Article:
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Isaac L. Sandoval v. A. Hedgpeth

United States District Court Eastern District of California

July 24, 2012


The opinion of the court was delivered by: Terry J. Hatter, Jr. Senior United States District Judge


On September 26, 2003, Petitioner shot and killed a rival gang member at a local gas station market. Petitioner was seen earlier that evening reloading a gun and talking about shooting a "scrap" (a Sureno gang member). Later that night, Petitioner and his friend ran into two members of the Sureno gang. One of the Surenos asked Petitioner where he was from. Petitioner pulled out his gun, and shot the Sureno in the head from a distance of 20 feet. There was inconsistent evidence on who initiated the confrontation and who reached for his gun first, but the victim's gun was found in his front pocket after his death. The jury found Petitioner guilty of first degree murder, committed for the benefit of a gang, with intentional discharge of a firearm causing death, and with a prior serious felony conviction. Petitioner was sentenced to 50 years to life.

Petitioner filed a writ of habeas corpus in California state court. His petition was denied. He, then, filed a petition in this Court. Petitioner seeks a writ of habeas corpus claiming: (1) The prosecutor made improper remarks at trial; (2) He was denied a fair trial due to the trial court's instructional errors; and (3) There was insufficient evidence to support a first degree murder conviction.

The Antiterrorism and Effective Death Penalty Act, 28 U. S. C. § 2254(d), provides that a federal court may grant habeas relief if a state court adjudication resulted in a decision that (1) was contrary to, or involved an unreasonable application of, clearly established Federal law, as determined by the Supreme Court, or (2) was based on an unreasonable determination of the facts in light of the evidence presented in the state court proceeding.

Petitioner contends that the prosecutor misstated the law during closing arguments. However, Petitioner did not object to those remarks during the trial, and he does not offer evidence of cause. It is well established that a defendant who does not object to an alleged error at trial is not entitled to federal habeas review of the constitutional claim absent a showing of cause for noncompliance and prejudice. Wainwright v. Sykes, 433 U.S. 72, 87, 97 S. Ct. 2497, 2506, 53 L. Ed. 2d 594, 608 (1977). Thus, Petitioner forfeited the claim that the prosecutor committed misconduct by failing to object to his statements in the trial court.

Petitioner contends that a jury instruction, number 5.12 from California Jury Instructions, Criminal ("CALJIC") misled the jury as to his self-defense claim, and that the trial court erred by using CALJIC 5.54, 5.55 and 5.56 because there was no evidence that he sought the quarrel or initiated the assault.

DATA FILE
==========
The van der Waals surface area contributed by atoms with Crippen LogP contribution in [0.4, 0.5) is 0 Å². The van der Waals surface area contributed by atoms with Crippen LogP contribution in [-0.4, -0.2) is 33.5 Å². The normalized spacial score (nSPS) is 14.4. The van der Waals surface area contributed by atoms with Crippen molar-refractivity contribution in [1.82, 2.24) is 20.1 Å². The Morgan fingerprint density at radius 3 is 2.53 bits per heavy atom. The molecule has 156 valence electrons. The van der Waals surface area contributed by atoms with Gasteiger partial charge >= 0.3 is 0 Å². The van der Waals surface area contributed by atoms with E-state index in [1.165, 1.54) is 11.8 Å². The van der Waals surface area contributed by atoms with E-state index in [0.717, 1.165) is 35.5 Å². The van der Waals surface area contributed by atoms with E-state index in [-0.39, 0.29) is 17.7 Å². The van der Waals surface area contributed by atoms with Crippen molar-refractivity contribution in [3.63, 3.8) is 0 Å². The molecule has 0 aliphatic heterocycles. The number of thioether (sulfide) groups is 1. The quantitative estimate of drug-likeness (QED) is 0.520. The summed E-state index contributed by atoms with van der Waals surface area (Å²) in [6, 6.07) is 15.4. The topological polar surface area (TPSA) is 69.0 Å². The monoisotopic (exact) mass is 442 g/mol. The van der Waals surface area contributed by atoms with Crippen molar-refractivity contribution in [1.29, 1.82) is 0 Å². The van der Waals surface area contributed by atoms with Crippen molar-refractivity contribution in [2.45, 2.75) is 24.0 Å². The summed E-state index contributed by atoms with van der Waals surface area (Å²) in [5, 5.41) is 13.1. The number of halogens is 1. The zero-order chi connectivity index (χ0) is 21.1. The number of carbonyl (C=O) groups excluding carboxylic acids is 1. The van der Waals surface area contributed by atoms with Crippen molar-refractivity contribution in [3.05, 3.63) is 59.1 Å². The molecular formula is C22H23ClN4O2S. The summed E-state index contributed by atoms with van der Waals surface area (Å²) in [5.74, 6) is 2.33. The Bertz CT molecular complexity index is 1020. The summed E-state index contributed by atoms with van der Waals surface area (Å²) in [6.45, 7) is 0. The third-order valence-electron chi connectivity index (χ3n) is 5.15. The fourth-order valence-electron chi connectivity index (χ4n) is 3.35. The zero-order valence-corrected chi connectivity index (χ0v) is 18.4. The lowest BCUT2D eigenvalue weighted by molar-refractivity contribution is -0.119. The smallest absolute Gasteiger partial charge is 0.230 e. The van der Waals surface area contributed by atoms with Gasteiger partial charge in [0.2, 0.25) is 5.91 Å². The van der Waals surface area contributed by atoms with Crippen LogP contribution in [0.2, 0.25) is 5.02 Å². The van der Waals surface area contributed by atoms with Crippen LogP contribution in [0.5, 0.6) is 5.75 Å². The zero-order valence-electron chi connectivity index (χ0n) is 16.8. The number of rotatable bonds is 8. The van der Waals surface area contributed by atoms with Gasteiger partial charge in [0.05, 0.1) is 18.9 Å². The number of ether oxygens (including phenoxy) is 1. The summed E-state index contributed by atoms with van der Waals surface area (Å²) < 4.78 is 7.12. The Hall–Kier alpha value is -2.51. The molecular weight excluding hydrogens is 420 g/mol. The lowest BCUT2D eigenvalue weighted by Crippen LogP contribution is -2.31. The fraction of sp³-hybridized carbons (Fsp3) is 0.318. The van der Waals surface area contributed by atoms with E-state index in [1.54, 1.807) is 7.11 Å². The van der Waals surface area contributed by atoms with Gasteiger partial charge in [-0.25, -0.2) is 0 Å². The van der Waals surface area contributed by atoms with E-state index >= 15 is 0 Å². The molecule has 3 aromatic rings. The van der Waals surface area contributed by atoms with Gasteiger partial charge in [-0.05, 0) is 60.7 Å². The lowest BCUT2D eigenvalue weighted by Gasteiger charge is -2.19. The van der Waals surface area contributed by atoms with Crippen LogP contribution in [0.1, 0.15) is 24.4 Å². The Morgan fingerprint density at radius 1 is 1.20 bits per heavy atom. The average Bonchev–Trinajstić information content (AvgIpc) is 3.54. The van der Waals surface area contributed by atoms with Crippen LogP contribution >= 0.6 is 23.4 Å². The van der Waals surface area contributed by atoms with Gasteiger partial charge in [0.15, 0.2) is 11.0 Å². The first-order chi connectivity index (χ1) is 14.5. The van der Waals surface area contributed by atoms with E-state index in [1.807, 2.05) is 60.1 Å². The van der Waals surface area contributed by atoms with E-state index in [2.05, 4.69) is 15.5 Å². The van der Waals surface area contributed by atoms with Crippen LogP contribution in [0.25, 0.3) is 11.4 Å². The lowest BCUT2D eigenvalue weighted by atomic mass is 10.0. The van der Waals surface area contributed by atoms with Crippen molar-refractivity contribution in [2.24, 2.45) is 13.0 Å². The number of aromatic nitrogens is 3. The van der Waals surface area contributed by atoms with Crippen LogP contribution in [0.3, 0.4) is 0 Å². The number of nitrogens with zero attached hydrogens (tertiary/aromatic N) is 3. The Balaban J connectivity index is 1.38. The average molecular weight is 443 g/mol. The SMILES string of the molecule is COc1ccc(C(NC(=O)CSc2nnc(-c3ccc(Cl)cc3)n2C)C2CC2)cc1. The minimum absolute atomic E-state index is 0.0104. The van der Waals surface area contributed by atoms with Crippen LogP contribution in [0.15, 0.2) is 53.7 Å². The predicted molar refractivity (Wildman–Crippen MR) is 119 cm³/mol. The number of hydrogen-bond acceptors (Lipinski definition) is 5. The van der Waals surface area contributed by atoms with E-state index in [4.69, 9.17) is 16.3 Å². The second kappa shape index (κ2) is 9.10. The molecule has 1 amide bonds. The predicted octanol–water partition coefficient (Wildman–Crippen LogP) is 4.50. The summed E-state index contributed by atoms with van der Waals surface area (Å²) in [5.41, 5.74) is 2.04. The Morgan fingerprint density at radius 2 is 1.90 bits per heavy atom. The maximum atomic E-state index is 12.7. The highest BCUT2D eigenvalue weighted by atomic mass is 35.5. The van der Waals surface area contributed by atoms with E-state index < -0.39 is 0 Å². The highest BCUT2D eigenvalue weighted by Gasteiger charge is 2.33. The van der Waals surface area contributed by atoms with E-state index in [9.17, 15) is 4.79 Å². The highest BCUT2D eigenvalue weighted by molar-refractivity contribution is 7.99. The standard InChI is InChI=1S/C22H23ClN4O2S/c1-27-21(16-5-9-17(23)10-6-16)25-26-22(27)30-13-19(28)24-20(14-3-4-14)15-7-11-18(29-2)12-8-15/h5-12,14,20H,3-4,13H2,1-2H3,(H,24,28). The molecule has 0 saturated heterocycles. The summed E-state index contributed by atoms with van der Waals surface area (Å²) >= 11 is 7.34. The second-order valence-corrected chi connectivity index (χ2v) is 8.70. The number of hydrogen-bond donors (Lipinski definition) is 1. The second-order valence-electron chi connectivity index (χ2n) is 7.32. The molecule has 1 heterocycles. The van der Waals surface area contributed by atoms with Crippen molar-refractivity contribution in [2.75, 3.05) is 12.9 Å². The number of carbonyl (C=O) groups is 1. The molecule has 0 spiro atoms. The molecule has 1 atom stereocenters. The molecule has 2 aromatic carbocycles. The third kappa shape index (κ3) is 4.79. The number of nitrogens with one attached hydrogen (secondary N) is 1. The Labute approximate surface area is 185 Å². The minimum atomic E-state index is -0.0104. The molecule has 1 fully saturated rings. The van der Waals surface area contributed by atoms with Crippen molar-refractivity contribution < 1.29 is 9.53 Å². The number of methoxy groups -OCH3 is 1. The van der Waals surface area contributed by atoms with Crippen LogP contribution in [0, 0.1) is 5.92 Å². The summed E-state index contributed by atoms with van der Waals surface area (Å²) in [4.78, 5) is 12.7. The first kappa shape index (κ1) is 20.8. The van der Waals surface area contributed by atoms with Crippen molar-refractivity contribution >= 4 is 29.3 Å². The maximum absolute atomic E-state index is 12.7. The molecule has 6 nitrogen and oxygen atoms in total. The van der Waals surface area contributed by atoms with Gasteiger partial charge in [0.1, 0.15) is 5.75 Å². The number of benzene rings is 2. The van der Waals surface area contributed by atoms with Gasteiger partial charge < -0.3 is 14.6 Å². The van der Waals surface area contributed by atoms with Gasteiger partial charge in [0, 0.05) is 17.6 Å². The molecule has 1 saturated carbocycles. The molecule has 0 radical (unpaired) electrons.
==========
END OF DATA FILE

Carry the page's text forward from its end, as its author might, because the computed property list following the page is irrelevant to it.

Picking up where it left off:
Generally, claims of error in state jury instructions are a matter of state law and invoke no constitutional question unless they amount to a deprivation of due process. Estelle v. McGuire, 502 U.S. 62, 73, 112 S. Ct. 475, 483, 116 L. Ed. 2d 385, 399-400 (1991). To prevail, a habeas petitioner must show that instructional error so infected the trial that the resulting conviction violated due process. Cupp v. Naughten, 414 U.S. 141, 146-47, 94 S. Ct. 396, 400, 38 L. Ed. 2d 368, 373 (1973).

At trial, the defendant did not request an instruction clarifying CALJIC 5.12. Thus, any issue regarding the instruction is not entitled to habeas corpus review. Sykes, 433 U.S. at 87.

CALJIC 5.54, 5.55 and 5.56 instructed the jury on self-defense. Petitioner claims that the evidence did not support these instructions. Although there were several versions of the incident, there was compelling strong evidence that Petitioner initiated the assault (addressed by CALJIC 5.54), started the quarrel with the intent of creating the necessity of exercising self-defense (addressed by CALJIC 5.55) or created a situation of mutual combat (addressed by CALJIC 5.56). Additional instructions stated that, "Whether some instructions apply will depend upon what you find to be the facts. Disregard any instruction which applies to facts determined by you not to exist." Because the jury remained free to exercise its judgment to reject non-applicable instructions, the instructions could not have been applied in a manner that infected the trial to the level required by Cupp. Cupp, 414 U.S. at 146-47.